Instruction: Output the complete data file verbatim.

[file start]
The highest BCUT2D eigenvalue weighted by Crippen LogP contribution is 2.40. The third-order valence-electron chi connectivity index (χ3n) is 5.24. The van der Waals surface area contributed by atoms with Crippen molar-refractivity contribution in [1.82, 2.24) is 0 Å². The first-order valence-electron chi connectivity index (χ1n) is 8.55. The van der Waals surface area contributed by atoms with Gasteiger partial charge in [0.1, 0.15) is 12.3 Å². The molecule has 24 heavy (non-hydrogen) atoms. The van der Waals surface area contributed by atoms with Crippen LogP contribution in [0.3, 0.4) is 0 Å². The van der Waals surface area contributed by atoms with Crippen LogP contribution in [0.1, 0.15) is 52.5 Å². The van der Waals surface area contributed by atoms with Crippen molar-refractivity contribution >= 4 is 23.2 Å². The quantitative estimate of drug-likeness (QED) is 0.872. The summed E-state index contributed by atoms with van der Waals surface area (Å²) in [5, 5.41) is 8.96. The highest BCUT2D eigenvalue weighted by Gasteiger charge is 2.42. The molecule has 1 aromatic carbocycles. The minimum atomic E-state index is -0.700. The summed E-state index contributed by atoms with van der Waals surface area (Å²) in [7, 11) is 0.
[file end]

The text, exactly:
The highest BCUT2D eigenvalue weighted by Crippen LogP contribution is 2.40. The third-order valence-electron chi connectivity index (χ3n) is 5.24. The van der Waals surface area contributed by atoms with Crippen molar-refractivity contribution in [1.82, 2.24) is 0 Å². The first-order valence-electron chi connectivity index (χ1n) is 8.55. The van der Waals surface area contributed by atoms with Gasteiger partial charge in [0.1, 0.15) is 12.3 Å². The molecule has 24 heavy (non-hydrogen) atoms. The van der Waals surface area contributed by atoms with Crippen LogP contribution in [0.3, 0.4) is 0 Å². The van der Waals surface area contributed by atoms with Crippen LogP contribution in [0.1, 0.15) is 52.5 Å². The van der Waals surface area contributed by atoms with Crippen molar-refractivity contribution >= 4 is 23.2 Å². The quantitative estimate of drug-likeness (QED) is 0.872. The summed E-state index contributed by atoms with van der Waals surface area (Å²) in [5, 5.41) is 8.96. The highest BCUT2D eigenvalue weighted by Gasteiger charge is 2.42. The molecule has 1 aromatic carbocycles. The minimum atomic E-state index is -0.700. The summed E-state index contributed by atoms with van der Waals surface area (Å²) in [7, 11) is 0.